Can Osama Bin Laden's Death Lift the Climate of Fear?

Photo: Getty Images

The week has begun with a story that is sure to dominate headlines for weeks to come: Osama bin Laden has been killed. The world's most wanted man was shot dead after a military raid orchestrated by the Obama administration. Now, I recognize that this may not have a direct, immediate impact on the environment or sustainability issues, but it is no doubt a world-changing event. So I couldn't help but begin thinking about some of the ways that bin Laden's death may leave the world a greener place. Note that these are, of course, just some off-the-cuff thoughts and speculations, but here goes:

Obama's Re-Election Chances Just Got Better

How much better is still a matter for debate, but nothing comes in handier during election cycles than a slogan like "I defeated America's #1 enemy". So what does this matter for climate, energy, or green? He's been a fairly lousy, middle-of-the-road leader on such issues thus far; why would a second term change anything?

Because he's positioned for himself a pair of legacy projects -- building high speed rail and powering the majority of the nation with clean energy -- that he'd very much like to accomplish. Right now, digging into the trenches on either issue is less of a priority than getting reelected -- but if history is any guide, in a second term, expect to see a bit more gall from our compromise-happy president. We're still unlikely to see major climate legislation so as long as the Congressional majorities continue to oppose it. But consider that any conservative leader elected in the current political environment will likely disavow climate change altogether, shun clean energy incentives, and would almost certainly abandon high speed rail aspirations. Obama is the greener bet.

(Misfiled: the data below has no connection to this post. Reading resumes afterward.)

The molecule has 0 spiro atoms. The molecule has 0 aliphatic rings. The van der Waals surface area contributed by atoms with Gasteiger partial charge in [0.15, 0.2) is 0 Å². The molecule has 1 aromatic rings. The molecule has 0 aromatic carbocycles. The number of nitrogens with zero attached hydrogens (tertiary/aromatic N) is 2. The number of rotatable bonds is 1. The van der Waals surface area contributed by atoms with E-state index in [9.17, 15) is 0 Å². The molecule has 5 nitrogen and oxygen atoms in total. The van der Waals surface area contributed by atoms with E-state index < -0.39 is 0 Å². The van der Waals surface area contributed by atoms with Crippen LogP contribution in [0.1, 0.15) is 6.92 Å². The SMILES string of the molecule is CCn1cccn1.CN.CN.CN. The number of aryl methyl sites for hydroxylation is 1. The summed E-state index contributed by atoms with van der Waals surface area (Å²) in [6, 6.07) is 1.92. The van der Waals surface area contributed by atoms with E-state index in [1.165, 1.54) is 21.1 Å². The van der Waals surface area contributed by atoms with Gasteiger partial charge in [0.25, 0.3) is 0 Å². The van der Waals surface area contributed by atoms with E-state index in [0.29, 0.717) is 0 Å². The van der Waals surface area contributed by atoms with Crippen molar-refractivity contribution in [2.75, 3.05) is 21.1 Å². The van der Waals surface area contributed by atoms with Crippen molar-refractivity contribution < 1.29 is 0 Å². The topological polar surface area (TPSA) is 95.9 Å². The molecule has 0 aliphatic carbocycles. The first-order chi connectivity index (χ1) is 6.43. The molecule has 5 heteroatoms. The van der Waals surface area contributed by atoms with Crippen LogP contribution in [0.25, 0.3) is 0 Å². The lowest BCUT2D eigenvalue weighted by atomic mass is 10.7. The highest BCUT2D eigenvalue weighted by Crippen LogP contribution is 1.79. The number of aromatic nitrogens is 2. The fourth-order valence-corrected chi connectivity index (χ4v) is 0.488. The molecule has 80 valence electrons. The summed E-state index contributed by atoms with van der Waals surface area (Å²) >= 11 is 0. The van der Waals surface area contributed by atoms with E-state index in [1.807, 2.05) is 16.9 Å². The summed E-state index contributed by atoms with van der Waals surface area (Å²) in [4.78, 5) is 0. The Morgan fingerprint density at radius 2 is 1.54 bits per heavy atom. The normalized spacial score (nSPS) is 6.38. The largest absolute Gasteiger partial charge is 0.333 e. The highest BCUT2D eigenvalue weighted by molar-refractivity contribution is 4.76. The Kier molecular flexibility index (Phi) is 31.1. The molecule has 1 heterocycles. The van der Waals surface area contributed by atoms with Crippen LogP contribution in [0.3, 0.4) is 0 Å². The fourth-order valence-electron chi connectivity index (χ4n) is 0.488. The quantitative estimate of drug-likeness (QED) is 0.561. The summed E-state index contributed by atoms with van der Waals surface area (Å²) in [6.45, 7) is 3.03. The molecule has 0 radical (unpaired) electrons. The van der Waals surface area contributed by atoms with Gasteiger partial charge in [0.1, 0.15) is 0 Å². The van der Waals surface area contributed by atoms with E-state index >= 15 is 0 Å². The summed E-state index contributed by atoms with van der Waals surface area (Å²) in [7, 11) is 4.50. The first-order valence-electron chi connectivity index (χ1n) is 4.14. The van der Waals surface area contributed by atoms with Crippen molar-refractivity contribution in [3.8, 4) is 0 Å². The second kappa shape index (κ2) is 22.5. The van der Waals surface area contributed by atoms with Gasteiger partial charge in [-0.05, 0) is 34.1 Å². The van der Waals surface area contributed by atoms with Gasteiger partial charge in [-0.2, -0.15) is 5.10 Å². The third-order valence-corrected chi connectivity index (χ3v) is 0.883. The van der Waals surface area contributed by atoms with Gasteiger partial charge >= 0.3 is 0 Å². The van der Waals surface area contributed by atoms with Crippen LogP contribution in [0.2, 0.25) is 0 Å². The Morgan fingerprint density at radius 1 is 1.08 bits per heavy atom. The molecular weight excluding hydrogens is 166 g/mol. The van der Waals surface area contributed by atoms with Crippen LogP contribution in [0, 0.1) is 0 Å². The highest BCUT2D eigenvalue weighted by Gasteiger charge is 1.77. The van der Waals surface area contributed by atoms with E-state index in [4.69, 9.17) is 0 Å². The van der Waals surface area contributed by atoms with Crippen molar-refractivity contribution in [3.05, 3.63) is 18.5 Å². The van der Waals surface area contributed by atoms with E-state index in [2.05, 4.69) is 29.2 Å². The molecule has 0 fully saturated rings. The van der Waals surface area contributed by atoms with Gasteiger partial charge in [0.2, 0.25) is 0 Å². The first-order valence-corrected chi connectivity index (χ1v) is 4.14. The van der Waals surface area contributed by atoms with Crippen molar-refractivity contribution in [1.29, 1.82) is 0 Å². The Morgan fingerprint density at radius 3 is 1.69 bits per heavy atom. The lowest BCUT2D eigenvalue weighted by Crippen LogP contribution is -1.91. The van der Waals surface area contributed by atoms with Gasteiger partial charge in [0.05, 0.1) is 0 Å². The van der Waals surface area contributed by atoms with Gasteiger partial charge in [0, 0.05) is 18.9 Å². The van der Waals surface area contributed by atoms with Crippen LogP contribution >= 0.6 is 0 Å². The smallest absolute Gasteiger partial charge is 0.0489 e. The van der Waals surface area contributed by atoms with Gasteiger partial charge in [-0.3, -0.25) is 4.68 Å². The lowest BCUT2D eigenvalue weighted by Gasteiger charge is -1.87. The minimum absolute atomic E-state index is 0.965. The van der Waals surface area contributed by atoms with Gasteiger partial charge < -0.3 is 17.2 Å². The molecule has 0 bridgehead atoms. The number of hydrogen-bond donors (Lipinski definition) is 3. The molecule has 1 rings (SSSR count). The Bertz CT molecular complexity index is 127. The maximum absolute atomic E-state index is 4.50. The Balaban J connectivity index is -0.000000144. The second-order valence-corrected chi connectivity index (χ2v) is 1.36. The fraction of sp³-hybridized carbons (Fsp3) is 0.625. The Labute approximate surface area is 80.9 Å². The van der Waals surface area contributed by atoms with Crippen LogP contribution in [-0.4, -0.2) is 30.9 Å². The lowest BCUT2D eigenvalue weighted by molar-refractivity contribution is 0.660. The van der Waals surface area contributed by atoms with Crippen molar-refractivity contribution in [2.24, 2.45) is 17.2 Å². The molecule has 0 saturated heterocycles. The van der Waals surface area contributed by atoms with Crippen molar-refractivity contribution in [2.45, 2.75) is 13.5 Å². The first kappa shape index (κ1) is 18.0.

Getting Out Of Afghanistan

We will now be much more likely to remove our forces from Afghanistan sooner, as American support for the war will probably soon erode. Military operations are a drain on resources, and how reducing spending there can benefit environmental policy. So suffice it to say for now that in an ideal world, all that freed up cash could find more sustainable, productive outlets -- even if it was, say, cleantech R&D; aimed to increase the energy security in future operations.

A Change Of National Attitude?

For a decade now, the War on Terror has permeated the American subconscious. It has imbued us with much of the paranoia carried over from the Cold War and stirred new fears of the globalized world amongst our citizens. It had us view foreign policy from a defensive, fearful perspective -- it advanced a pernicious 'Us vs. Them' narrative that obscured progress and encouraged division. And for an entire generation -- the one graduating college to a nation bereft of opportunity -- it has been a defining trait of how the world works.

With any luck, the death of Osama bin Laden will help bring about a symbolic end to this era. Of course, we're not about to stop worrying about terrorism, or cease hearing politicians call to ramp up homeland security measures even further. There will be more violence, more adventuring for oil, and intervention in foreign affairs, as our involvement in Libya attests. But perhaps this milestone will lend some closure, some solace to this generation, and to Americans in general. Perhaps this is wishful thinking -- but if Americans dedicated the energies we've spent worrying about foreign invaders and terror on, say, solving the climate crisis, solar power would have grid parity right now. If the specter of the War on Terror can be lifted, perhaps some of the ideological divisions that are preventing meaningful change can be too.

More on Climate and Clean Energy
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Tags: Global Climate Change | Oil | Renewable Energy | United States


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